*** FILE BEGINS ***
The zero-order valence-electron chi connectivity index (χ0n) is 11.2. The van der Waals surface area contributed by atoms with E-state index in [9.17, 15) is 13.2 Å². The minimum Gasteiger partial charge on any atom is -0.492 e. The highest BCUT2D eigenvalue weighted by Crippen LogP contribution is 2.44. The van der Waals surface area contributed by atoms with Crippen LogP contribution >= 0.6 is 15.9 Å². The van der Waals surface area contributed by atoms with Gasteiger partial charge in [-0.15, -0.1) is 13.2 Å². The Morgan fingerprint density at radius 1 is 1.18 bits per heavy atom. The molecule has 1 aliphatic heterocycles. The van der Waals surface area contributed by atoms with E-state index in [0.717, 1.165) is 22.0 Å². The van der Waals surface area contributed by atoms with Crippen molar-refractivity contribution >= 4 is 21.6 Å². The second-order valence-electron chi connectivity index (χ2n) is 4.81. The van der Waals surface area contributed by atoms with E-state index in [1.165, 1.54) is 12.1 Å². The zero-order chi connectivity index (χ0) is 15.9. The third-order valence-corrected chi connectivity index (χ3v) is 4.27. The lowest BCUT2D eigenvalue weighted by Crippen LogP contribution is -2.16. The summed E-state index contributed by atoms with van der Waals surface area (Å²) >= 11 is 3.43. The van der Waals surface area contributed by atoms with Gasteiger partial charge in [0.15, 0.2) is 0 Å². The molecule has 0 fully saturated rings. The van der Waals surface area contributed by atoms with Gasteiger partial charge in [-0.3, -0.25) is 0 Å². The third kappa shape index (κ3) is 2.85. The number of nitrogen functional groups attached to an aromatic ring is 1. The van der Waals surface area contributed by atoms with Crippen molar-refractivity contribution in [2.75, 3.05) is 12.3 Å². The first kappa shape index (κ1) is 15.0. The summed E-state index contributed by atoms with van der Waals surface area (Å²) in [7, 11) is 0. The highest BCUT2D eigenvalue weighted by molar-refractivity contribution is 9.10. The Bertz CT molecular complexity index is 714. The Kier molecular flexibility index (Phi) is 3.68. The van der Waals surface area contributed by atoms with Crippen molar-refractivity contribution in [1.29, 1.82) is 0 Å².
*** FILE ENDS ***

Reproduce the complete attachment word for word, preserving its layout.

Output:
The zero-order valence-electron chi connectivity index (χ0n) is 11.2. The van der Waals surface area contributed by atoms with E-state index in [9.17, 15) is 13.2 Å². The minimum Gasteiger partial charge on any atom is -0.492 e. The highest BCUT2D eigenvalue weighted by Crippen LogP contribution is 2.44. The van der Waals surface area contributed by atoms with Crippen LogP contribution >= 0.6 is 15.9 Å². The van der Waals surface area contributed by atoms with Gasteiger partial charge in [-0.15, -0.1) is 13.2 Å². The Morgan fingerprint density at radius 1 is 1.18 bits per heavy atom. The molecule has 1 aliphatic heterocycles. The van der Waals surface area contributed by atoms with E-state index in [0.717, 1.165) is 22.0 Å². The van der Waals surface area contributed by atoms with Crippen molar-refractivity contribution >= 4 is 21.6 Å². The second-order valence-electron chi connectivity index (χ2n) is 4.81. The van der Waals surface area contributed by atoms with E-state index in [1.165, 1.54) is 12.1 Å². The zero-order chi connectivity index (χ0) is 15.9. The third-order valence-corrected chi connectivity index (χ3v) is 4.27. The lowest BCUT2D eigenvalue weighted by Crippen LogP contribution is -2.16. The summed E-state index contributed by atoms with van der Waals surface area (Å²) >= 11 is 3.43. The van der Waals surface area contributed by atoms with Gasteiger partial charge in [0.15, 0.2) is 0 Å². The molecule has 0 fully saturated rings. The van der Waals surface area contributed by atoms with Gasteiger partial charge in [-0.3, -0.25) is 0 Å². The third kappa shape index (κ3) is 2.85. The number of nitrogen functional groups attached to an aromatic ring is 1. The van der Waals surface area contributed by atoms with Crippen molar-refractivity contribution in [2.75, 3.05) is 12.3 Å². The first kappa shape index (κ1) is 15.0. The summed E-state index contributed by atoms with van der Waals surface area (Å²) in [7, 11) is 0. The highest BCUT2D eigenvalue weighted by molar-refractivity contribution is 9.10. The Bertz CT molecular complexity index is 714. The Kier molecular flexibility index (Phi) is 3.68. The van der Waals surface area contributed by atoms with Crippen molar-refractivity contribution in [1.29, 1.82) is 0 Å².